Brewster Kahle told me that the average of a web page on the Internet is 100 days before it either changes or disappears completely. Kahle realized that you can’t run a culture when you have no institutional memory, and so he started the Internet Archive in order to preserve our online cultural heritage that turns out to be extremely ephemeral.
But then the Snowden revelations came, which showed Kahle how the open web has been transformed into an engine of mass surveillance for governments. Then Cambridge Analytica happen, which showed how advertising platforms could be transformed into bespoke instruments of information warfare by hostile foreign nations. These issues of mass surveillance, privacy, & censorship illustrated to Kahle the dangers of the consolidation of power within centralized governments and corporations.
This motivated Kahle to do something about it. He saw how brittle online information can already be, but it’s even worse now with the rise of fake news, governmental censorship, and information warfare. Foundations including Mozilla Foundation, Open Society, Knight Foundation, MacArthur Foundation, and Ford Foundation asked Kahle what his “Moonshot for the Internet” would be, and his answer was to build the decentralized web.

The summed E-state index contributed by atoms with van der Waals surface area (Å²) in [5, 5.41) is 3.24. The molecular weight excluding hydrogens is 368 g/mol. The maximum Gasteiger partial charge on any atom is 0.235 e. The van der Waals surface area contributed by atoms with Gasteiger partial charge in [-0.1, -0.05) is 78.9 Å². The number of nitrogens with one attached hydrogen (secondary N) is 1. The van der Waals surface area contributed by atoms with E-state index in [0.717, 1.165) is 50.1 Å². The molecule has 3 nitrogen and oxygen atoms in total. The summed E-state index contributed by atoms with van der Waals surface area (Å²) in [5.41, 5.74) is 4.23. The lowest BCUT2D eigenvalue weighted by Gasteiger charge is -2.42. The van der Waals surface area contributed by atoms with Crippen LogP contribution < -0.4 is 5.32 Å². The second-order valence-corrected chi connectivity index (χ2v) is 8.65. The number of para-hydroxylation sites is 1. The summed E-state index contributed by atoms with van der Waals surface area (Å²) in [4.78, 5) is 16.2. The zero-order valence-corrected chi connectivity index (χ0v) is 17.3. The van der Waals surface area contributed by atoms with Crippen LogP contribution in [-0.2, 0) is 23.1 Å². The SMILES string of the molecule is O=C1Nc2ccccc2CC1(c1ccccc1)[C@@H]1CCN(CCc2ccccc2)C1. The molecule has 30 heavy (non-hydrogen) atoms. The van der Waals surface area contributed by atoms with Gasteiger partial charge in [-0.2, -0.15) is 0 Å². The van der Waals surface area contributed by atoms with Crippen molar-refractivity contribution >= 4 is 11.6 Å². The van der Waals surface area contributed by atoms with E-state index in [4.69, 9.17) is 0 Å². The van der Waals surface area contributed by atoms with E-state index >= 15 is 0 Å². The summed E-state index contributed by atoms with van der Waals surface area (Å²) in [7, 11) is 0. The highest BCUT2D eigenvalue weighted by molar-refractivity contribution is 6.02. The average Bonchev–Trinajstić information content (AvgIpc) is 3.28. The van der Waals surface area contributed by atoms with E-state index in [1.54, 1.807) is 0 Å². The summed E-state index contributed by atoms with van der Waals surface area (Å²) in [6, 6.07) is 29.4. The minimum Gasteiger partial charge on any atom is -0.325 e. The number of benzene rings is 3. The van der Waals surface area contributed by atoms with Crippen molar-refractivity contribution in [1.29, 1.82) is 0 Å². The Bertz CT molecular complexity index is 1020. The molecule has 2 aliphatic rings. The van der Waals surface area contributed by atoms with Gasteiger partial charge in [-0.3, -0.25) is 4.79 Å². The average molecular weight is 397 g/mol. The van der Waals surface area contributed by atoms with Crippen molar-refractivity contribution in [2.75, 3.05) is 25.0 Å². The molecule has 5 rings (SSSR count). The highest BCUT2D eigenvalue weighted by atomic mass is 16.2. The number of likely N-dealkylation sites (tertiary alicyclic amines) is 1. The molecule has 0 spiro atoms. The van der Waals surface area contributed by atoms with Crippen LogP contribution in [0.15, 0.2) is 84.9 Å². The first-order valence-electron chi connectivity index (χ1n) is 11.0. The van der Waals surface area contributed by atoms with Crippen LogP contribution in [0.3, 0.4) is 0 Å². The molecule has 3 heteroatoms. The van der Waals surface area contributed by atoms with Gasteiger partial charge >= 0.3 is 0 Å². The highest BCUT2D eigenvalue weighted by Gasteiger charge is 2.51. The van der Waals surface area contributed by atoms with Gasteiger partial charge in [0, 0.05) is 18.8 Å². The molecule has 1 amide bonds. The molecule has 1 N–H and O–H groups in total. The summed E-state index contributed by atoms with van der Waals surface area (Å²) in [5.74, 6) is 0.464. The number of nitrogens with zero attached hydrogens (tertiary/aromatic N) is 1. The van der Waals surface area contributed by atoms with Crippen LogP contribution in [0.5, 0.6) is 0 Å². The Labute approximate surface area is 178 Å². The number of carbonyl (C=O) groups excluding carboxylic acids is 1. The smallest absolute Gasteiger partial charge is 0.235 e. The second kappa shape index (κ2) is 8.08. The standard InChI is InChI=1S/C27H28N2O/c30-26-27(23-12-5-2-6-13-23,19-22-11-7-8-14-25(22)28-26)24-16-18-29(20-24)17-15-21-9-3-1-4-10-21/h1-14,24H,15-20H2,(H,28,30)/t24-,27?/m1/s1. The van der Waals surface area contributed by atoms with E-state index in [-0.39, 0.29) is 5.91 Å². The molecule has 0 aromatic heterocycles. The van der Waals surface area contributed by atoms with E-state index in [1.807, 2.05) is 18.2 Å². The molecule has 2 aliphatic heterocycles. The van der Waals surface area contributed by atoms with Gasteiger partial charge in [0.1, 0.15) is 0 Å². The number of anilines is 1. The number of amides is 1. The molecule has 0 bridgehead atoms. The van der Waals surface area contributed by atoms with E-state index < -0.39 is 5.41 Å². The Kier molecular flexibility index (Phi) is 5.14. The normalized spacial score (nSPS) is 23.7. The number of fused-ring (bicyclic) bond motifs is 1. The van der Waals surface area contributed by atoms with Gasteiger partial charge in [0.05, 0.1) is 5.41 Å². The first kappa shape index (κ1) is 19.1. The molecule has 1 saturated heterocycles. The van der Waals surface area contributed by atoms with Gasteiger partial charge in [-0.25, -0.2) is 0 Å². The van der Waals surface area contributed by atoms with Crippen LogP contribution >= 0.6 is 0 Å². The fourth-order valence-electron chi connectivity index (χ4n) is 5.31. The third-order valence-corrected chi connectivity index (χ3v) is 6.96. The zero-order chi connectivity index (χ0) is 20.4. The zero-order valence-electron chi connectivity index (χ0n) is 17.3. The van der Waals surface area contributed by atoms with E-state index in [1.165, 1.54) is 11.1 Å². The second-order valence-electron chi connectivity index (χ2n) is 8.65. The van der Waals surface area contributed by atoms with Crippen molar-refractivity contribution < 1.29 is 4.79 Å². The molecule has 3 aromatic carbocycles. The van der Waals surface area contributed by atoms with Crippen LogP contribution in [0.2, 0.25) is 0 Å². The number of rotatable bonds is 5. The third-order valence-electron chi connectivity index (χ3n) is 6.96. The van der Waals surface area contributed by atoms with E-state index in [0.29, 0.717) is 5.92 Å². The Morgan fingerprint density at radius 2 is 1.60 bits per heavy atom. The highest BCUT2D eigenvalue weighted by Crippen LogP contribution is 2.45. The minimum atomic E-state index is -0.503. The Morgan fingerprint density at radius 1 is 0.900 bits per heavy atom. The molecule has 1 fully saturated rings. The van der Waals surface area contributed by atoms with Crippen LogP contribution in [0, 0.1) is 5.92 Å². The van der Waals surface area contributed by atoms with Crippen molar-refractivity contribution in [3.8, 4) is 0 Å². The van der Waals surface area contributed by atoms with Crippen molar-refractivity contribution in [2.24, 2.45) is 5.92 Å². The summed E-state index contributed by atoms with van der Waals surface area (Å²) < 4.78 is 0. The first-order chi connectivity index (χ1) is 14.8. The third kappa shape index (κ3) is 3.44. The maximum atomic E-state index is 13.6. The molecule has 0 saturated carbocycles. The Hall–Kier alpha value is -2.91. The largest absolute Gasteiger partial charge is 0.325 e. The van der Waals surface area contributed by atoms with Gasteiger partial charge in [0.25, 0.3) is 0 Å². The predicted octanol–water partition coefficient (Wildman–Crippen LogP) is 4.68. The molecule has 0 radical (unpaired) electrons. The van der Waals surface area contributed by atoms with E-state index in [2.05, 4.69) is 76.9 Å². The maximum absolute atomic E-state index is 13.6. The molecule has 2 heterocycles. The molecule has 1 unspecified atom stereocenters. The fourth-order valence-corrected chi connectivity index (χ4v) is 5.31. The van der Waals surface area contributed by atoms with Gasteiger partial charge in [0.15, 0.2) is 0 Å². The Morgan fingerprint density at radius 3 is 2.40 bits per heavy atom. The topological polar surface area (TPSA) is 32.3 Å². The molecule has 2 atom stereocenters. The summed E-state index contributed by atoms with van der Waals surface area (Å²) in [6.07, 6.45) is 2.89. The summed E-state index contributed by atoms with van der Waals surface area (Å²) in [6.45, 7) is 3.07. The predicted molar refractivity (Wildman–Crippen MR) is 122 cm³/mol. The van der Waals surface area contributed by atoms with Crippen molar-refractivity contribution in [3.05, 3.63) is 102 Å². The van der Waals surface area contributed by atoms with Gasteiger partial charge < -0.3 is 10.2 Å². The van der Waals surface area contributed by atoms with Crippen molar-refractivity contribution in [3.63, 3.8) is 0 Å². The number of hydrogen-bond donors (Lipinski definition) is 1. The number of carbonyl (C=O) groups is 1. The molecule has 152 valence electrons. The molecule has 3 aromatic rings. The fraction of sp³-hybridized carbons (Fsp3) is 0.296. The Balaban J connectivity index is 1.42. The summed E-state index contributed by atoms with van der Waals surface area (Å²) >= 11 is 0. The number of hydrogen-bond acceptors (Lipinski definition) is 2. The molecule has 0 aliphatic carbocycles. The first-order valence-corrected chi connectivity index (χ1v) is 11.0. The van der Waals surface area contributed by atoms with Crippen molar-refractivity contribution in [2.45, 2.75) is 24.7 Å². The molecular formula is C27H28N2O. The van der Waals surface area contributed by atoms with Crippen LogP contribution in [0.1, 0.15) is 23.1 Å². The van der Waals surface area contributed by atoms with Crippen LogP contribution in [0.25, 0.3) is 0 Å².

The Internet Archive sponsored the first Decentralized Web Summit in 2016, and this second gathering in 2018 represents a critical mass of some of the most key architects coming together to build A New Internet™. The fact that this is the narrative focus HBO’s Silicon Valley was not lost on the crowd gathered a few weeks ago as creator Mike Judge was featured in the opening session talking about how fact meets fiction in his show.
But I had a chance to talk with Kahle about the underlying motivation for why he wants to build a decentralized web, how the Internet Archive wants to help create a web that’s more self-archiving and resilient to censorship, but also what he’s doing personally to support different decentralized web initiatives including building a decentralized version of the Internet archive at DWeb.archive.org.
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